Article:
New England Appalachian Trail Sampler

The entire 2,180-some miles of the Appalachian Trail, Georgia to Maine, is marked with 3-inch x 6-inch white blazes, on trees, rocks, even telephone poles and concrete highway abutments. It’s said hiking the entire length takes more than five million steps!

Along the trail in New Hampshire and Maine hikers experience a daily juxtaposition, a constant variety — with areas of incredible, unforgettable, sweet peace mixed with seemingly never-ending, gut-busting granite ledge ascents and descents. And sprinkled among these, tidy small towns where you’d expect to see perhaps Andy and Aunt Bee.

I loved New England so much I moved to Maine and stayed for seven years. While I lived there, I had the luxury of returning to those places I’d loved the most.

Here they are. One trip easy, one trip difficult — you can choose according to the ability level of your group.

New Hampshire
The Presidentials

Rating
Very difficult, fitness and good gear required for this challenging weekend.

Maps for sections of the Appalachian Trail are great resources for planning.

Description
Begin at Crawford Notch (U.S. Route 302, Harts Location, N.H., 03812) and end at Pinkham Notch on Route 16. The 26 miles of trail is best accomplished in three days and two nights. Above tree line, much of the trail is marked by white blazes on cairns of rocks.

You’ll bag lots of high peaks, beginning with the shortest, Mt. Webster (3,910 feet), and continuing along Jackson (4,052), Pierce (4,312), Eisenhower (4,760), Franklin (5,001), Monroe (5,372), Washington (6,288), Jefferson (5,716), Adams (5,799), and Madison (5,366). Along the way, you’ll cover the Crawford Path, which is the oldest continuously-maintained foot trail in America (since 1819).

Suggested Gear
The Appalachian Mountain Club (AMC) maintains a series of huts in the White Mountains, and the easiest way to complete the trek is to hike hut-to-hut (for reservations, go to www.outdoors.org or call 603-466-2727). Beginning at Crawford Notch, you’d hike 6 miles via the Webster Cliff Trail/Appalachian trail to Mitzpah Spring Hut the first day, 11 miles to Madison Springs hut the second day (also passing Lake of the Clouds Hut), and end with 7.2 miles mostly downhill to Pinkham Notch. Another options is to stay at shelters or tent sites, unfortunately, these are located an average of a mile from the main trail. And that mile will be steep, down and back up in the morning. An exception is Nauman Tentsite, which is next to Mitzpah Springs Hut.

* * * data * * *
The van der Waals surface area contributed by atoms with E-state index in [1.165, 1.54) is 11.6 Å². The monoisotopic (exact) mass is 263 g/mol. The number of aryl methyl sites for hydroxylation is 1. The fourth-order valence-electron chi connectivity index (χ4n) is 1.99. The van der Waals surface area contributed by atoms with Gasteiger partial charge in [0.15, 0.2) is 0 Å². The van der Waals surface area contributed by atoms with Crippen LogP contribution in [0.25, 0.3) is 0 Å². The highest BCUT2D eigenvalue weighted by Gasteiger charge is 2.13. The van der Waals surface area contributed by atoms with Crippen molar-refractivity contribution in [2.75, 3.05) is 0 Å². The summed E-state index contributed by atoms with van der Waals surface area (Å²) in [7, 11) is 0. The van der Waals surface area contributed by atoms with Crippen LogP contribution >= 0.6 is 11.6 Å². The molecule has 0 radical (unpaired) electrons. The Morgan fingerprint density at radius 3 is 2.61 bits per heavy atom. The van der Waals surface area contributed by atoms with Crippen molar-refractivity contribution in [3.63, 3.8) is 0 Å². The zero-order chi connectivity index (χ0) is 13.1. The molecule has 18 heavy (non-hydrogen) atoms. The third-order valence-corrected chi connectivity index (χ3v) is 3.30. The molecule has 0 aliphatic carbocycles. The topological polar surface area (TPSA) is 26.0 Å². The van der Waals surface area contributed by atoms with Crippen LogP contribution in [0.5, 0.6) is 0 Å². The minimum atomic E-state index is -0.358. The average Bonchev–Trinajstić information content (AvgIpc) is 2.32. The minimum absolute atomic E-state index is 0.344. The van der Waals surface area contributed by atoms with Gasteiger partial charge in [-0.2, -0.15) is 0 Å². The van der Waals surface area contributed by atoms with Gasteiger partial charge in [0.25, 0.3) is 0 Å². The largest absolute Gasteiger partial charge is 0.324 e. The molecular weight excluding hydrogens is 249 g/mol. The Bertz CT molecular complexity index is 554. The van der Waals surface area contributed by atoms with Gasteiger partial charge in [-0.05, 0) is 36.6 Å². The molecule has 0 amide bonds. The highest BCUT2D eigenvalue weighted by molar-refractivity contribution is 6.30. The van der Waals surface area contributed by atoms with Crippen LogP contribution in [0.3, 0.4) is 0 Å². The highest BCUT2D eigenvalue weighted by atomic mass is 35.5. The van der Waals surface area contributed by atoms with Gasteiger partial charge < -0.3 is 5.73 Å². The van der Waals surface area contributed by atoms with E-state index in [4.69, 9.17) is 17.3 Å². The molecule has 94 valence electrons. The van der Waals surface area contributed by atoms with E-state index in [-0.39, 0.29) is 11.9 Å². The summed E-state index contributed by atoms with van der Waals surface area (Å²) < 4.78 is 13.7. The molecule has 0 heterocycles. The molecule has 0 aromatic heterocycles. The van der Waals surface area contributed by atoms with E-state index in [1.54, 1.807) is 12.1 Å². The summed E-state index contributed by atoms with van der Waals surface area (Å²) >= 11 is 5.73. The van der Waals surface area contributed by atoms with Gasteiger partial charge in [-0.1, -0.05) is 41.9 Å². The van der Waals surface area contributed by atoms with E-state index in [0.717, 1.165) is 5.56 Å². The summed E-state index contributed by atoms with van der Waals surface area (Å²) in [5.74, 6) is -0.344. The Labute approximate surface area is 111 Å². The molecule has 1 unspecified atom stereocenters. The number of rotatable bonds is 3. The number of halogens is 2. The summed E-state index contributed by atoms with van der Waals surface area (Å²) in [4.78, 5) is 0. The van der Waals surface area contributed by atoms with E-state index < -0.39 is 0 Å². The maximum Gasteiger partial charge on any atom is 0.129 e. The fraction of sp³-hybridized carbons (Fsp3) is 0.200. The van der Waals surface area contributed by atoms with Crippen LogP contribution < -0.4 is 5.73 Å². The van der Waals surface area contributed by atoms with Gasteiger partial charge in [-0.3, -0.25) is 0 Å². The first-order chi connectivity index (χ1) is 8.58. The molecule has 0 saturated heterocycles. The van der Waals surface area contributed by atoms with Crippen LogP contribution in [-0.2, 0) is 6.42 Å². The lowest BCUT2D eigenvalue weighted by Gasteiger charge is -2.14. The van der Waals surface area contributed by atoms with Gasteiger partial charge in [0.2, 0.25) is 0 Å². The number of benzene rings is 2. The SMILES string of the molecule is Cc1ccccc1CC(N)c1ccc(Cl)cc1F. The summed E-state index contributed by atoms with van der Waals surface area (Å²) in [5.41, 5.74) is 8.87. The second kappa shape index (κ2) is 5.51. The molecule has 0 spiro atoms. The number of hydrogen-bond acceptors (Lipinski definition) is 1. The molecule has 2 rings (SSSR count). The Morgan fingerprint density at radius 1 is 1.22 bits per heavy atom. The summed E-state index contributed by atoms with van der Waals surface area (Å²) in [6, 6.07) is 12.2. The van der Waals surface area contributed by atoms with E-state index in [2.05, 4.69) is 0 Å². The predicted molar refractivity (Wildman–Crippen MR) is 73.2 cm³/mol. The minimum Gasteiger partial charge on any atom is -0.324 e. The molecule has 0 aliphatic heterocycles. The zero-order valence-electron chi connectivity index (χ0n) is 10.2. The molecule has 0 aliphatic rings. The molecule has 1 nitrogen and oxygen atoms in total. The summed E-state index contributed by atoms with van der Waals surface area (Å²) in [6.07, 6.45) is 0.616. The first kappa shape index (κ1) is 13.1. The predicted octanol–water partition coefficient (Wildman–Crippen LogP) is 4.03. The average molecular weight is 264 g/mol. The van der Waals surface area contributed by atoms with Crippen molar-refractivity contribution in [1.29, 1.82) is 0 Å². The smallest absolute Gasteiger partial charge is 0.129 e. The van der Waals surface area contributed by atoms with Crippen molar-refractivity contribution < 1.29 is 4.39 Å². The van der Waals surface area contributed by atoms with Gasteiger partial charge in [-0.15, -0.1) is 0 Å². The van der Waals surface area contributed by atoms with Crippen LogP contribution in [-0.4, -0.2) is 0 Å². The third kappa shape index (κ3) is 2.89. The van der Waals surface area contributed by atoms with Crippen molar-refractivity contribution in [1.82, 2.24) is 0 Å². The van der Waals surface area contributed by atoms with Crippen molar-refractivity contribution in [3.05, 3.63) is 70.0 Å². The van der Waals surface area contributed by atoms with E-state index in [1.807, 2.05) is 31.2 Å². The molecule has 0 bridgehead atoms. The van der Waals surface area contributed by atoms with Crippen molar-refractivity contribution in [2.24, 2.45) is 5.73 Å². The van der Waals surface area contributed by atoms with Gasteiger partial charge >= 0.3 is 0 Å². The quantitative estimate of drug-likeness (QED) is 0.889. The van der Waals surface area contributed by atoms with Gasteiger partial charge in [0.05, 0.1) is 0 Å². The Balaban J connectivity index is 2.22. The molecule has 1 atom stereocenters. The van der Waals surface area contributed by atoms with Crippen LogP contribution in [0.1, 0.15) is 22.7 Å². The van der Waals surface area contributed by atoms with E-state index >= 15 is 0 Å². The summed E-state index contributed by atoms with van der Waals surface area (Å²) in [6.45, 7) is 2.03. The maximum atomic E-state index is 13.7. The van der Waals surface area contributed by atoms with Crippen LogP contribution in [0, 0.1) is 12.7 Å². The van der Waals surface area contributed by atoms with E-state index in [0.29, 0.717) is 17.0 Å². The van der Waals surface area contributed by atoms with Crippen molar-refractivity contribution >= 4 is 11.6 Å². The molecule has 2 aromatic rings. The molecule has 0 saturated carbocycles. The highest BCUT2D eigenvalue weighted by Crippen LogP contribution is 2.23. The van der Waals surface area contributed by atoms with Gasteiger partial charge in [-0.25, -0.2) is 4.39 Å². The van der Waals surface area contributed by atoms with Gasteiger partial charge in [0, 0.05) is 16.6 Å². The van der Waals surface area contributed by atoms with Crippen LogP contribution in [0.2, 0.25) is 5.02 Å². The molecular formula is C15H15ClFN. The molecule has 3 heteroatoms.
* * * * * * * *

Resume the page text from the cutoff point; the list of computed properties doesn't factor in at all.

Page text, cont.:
This is important: whether or not you plan to go hut-to-hut, or trek down to the side-trail shelters, load your pack as if you’ll be unexpectedly caught out overnight on a glacier. If it’s 80 degrees and sunny in Crawford Notch, don’t be surprised if it’s 20 degrees with a 50 mph hour wind above tree line.

Maine
Four Ponds Area

Rating
Relatively easy, long weekend family hike, great fishing.

Description
The Four Ponds Area lies within the Appalachian Trail Section between routes 17 and 4 in northwestern Maine. It’s just 13 miles and best enjoyed slowly as you take the time to wet lines in the many achingly beautiful ponds that grace your woodland path.

The hut sleeping arrangements are bunkhouse style, and you can bet on meeting a wide range of travelers.

Your preconceived mental image of a pond may be forever altered. In my home state, Pennsylvania, we would call these lakes. For example, the largest in this trail section is Long Pond, 254 acres with a maximum depth of 114 feet.

The “Four Ponds” are Long, Round, Moxie, and Sabbath Day ponds. Moxie and Round ponds are stocked, while Long and Sabbath Day ponds contain native brook trout.

Sabbath Day Pond is one of my favorite places on earth. During my Appalachian Trail section hike, it’s where I saw my first moose. It’s where on a subsequent weekend hike once I’d moved to Maine, that for the first time, I caught a native brook trout on a fly (wooly bugger) I’d tied. It’s a serene, peaceful, inspiring place.

Suggested Gear
Regrettably, Maine’s splendor comes with a price — black flies, mosquitoes and midges (no-see-ums). I would have gladly paid someone $500 for a Therma-Cell; carrying a tent with no-see-um netting is a must. I’ve always felt that fingers sprayed with insect repellant and fly line don’t mix, better to wear a Therma-Cell on your hip while fishing.

Along with typical hiking gear, don’t go without a packable fly rod (check regulations with Maine’s Department of Inland Fisheries and Wildlife for the FFO, Fly Fishing Only locations). Because of challenging conditions, the ponds may not have been stocked until mid-June. Wet flies such as wooly buggers worked well for me, as did terrestrials. No live bait may be used on the ponds.

For More Information
For more information on hiking the Appalachian Trail, contact: Appalachian Mountain Clubs White Mountain Guide, www.outdoors.org; the Maine Appalachian Trail Clubs Appalachian Trail Guide to Maine, www.matc.org; or the Appalachian Trail Conference, www.appalachiantrail.org.

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